5 Blooming Plants That Will Have you Wanting One For Your Home!
Lately its has been all about the leafy greens and thought we should give our blooming buddies a turn. From arrays of color, different shapes and sizes. There is a flower ready to make your space its home. Flowering houseplants add a layer of enjoyment, bringing color, and maybe even scent into your decor. While they may seem fancy, some can survive with only basic attention.
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If winter blooms and sweet, nighttime fragrance appeal to your senses, consider growing jasmine indoors. Not all jasmine flowers are fragrant, but "Jasminum Polyanthum", the variety commonly used when growing jasmine indoors, has a sweet aroma that is particularly fragrant at night.
2. Christmas Cactus
Christmas cacti are not fussy, and s ome live for decades! Their exotic-looking blooms come in an array of beautiful shades ranging from pure white to corals, pinks, and reds. Different species bloom at different times of year, including Thanksgiving and Easter. They like bright indirect light. Water when the soil is dry, and don’t let water sit in the saucer.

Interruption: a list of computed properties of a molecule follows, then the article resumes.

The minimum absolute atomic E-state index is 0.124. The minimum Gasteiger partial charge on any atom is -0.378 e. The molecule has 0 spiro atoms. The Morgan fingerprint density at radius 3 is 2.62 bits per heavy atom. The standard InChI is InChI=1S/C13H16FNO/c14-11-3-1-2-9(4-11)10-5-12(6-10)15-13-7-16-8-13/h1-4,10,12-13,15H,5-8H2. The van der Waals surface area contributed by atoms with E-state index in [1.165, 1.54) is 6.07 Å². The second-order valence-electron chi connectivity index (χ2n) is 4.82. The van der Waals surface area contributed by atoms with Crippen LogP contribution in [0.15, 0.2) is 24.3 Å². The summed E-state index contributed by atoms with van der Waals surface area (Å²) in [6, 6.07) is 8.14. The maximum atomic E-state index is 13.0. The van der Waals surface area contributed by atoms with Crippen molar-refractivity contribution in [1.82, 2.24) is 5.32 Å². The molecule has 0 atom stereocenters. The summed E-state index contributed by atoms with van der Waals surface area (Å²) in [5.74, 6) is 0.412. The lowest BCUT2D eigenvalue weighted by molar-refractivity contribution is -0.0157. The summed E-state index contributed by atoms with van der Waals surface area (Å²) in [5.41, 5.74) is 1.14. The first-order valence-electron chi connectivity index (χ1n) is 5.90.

These stunning flowers come from bulbs sold in the fall. Put them in a bright spot; too little light causes them to flop over. Keep the soil evenly moist. Blooms occur about six weeks later and last for a month or more. You can try to get them to re-bloom next year: Save the bulb, leave the foliage intact but cut the faded flower stalk, then move into shade outdoors after the last frost. In late summer, let the bulb go dormant, cut off foliage, and don’t water until November.
4. Calla Lilly
Calla lilies are popular cut flowers for wedding floral arrangements and bouquets. They are also used as decorations for Easter. Native to Africa, calla lilies are only hardy in the warmer U.S hardiness zones of 8-11 – but may survive zone 7 with protection. They also bloom primarily in summer. Because of bloom time and plant hardiness, many gardeners find it easier to grow potted calla lily plants.
Satsuki Azalea Bonsai
Azaleas, as the botanical name implies, are members of the Rhodendron family. Azaleas, however, are smaller leaved in stature, thus making them prime candidates for the bonsai artist. Satsuki is a Japanese term which means "fifth month", or late spring. The time that most Satsuki go into bloom. Satsuki have become the most popular for bonsai followed closely by the Kurme varieties. There are literally hundreds of different varieties of both species, mostly grouped according to the shape and colors of their flowers.